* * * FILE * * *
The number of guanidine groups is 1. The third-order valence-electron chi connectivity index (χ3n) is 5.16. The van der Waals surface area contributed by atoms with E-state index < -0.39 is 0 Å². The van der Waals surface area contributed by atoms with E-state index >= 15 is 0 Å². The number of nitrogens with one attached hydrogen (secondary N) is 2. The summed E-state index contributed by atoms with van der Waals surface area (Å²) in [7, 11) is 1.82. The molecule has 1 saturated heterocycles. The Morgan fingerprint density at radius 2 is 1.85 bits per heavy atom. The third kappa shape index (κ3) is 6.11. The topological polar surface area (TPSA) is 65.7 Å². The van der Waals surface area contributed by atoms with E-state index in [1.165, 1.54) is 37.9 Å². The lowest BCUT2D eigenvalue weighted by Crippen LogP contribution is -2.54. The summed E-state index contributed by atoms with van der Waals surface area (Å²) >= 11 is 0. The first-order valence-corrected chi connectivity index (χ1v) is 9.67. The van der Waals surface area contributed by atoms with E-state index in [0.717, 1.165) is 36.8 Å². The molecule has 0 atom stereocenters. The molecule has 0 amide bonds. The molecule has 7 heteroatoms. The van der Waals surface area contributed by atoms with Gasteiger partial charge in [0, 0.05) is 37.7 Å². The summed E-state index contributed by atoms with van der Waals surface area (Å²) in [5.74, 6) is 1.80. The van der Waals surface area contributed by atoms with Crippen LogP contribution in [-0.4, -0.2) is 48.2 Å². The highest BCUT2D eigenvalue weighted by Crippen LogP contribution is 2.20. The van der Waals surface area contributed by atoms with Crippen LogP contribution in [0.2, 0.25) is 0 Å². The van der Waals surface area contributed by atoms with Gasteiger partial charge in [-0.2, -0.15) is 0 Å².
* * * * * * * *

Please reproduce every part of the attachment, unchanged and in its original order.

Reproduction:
The number of guanidine groups is 1. The third-order valence-electron chi connectivity index (χ3n) is 5.16. The van der Waals surface area contributed by atoms with E-state index < -0.39 is 0 Å². The van der Waals surface area contributed by atoms with E-state index >= 15 is 0 Å². The number of nitrogens with one attached hydrogen (secondary N) is 2. The summed E-state index contributed by atoms with van der Waals surface area (Å²) in [7, 11) is 1.82. The molecule has 1 saturated heterocycles. The Morgan fingerprint density at radius 2 is 1.85 bits per heavy atom. The third kappa shape index (κ3) is 6.11. The topological polar surface area (TPSA) is 65.7 Å². The van der Waals surface area contributed by atoms with E-state index in [1.165, 1.54) is 37.9 Å². The lowest BCUT2D eigenvalue weighted by Crippen LogP contribution is -2.54. The summed E-state index contributed by atoms with van der Waals surface area (Å²) >= 11 is 0. The first-order valence-corrected chi connectivity index (χ1v) is 9.67. The van der Waals surface area contributed by atoms with E-state index in [0.717, 1.165) is 36.8 Å². The molecule has 0 atom stereocenters. The molecule has 0 amide bonds. The molecule has 7 heteroatoms. The van der Waals surface area contributed by atoms with Gasteiger partial charge in [0, 0.05) is 37.7 Å². The summed E-state index contributed by atoms with van der Waals surface area (Å²) in [5.74, 6) is 1.80. The van der Waals surface area contributed by atoms with Crippen LogP contribution in [-0.4, -0.2) is 48.2 Å². The highest BCUT2D eigenvalue weighted by Crippen LogP contribution is 2.20. The van der Waals surface area contributed by atoms with Crippen LogP contribution in [0.2, 0.25) is 0 Å². The van der Waals surface area contributed by atoms with Gasteiger partial charge in [-0.2, -0.15) is 0 Å².